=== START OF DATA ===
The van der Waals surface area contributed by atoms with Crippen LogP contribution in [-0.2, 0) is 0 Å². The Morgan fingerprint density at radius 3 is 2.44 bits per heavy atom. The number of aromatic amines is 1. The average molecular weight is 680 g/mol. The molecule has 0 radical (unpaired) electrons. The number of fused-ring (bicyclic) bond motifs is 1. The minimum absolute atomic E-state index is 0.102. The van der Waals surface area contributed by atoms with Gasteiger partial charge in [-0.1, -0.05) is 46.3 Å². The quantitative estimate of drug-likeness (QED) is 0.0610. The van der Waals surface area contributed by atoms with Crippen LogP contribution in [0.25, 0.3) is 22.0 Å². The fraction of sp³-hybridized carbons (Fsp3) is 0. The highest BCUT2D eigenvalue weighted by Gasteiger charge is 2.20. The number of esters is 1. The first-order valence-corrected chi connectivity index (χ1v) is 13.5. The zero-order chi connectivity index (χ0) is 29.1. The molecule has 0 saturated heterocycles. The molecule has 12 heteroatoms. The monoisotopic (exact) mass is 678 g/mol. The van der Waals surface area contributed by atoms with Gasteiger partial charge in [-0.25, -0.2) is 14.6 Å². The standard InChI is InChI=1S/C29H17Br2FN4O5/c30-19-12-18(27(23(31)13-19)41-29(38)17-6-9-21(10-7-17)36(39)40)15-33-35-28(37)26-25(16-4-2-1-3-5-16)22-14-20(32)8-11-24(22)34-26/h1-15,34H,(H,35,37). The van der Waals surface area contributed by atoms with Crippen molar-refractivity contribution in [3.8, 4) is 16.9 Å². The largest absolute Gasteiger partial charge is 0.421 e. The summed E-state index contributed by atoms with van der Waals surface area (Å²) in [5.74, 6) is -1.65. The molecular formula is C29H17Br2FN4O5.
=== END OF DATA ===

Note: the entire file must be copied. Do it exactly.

The van der Waals surface area contributed by atoms with Crippen LogP contribution in [-0.2, 0) is 0 Å². The Morgan fingerprint density at radius 3 is 2.44 bits per heavy atom. The number of aromatic amines is 1. The average molecular weight is 680 g/mol. The molecule has 0 radical (unpaired) electrons. The number of fused-ring (bicyclic) bond motifs is 1. The minimum absolute atomic E-state index is 0.102. The van der Waals surface area contributed by atoms with Gasteiger partial charge in [-0.1, -0.05) is 46.3 Å². The quantitative estimate of drug-likeness (QED) is 0.0610. The van der Waals surface area contributed by atoms with Crippen LogP contribution in [0.25, 0.3) is 22.0 Å². The fraction of sp³-hybridized carbons (Fsp3) is 0. The highest BCUT2D eigenvalue weighted by Gasteiger charge is 2.20. The number of esters is 1. The first-order valence-corrected chi connectivity index (χ1v) is 13.5. The zero-order chi connectivity index (χ0) is 29.1. The molecule has 0 saturated heterocycles. The molecule has 12 heteroatoms. The monoisotopic (exact) mass is 678 g/mol. The van der Waals surface area contributed by atoms with Gasteiger partial charge in [-0.25, -0.2) is 14.6 Å². The standard InChI is InChI=1S/C29H17Br2FN4O5/c30-19-12-18(27(23(31)13-19)41-29(38)17-6-9-21(10-7-17)36(39)40)15-33-35-28(37)26-25(16-4-2-1-3-5-16)22-14-20(32)8-11-24(22)34-26/h1-15,34H,(H,35,37). The van der Waals surface area contributed by atoms with Crippen molar-refractivity contribution in [3.8, 4) is 16.9 Å². The largest absolute Gasteiger partial charge is 0.421 e. The summed E-state index contributed by atoms with van der Waals surface area (Å²) in [5.74, 6) is -1.65. The molecular formula is C29H17Br2FN4O5.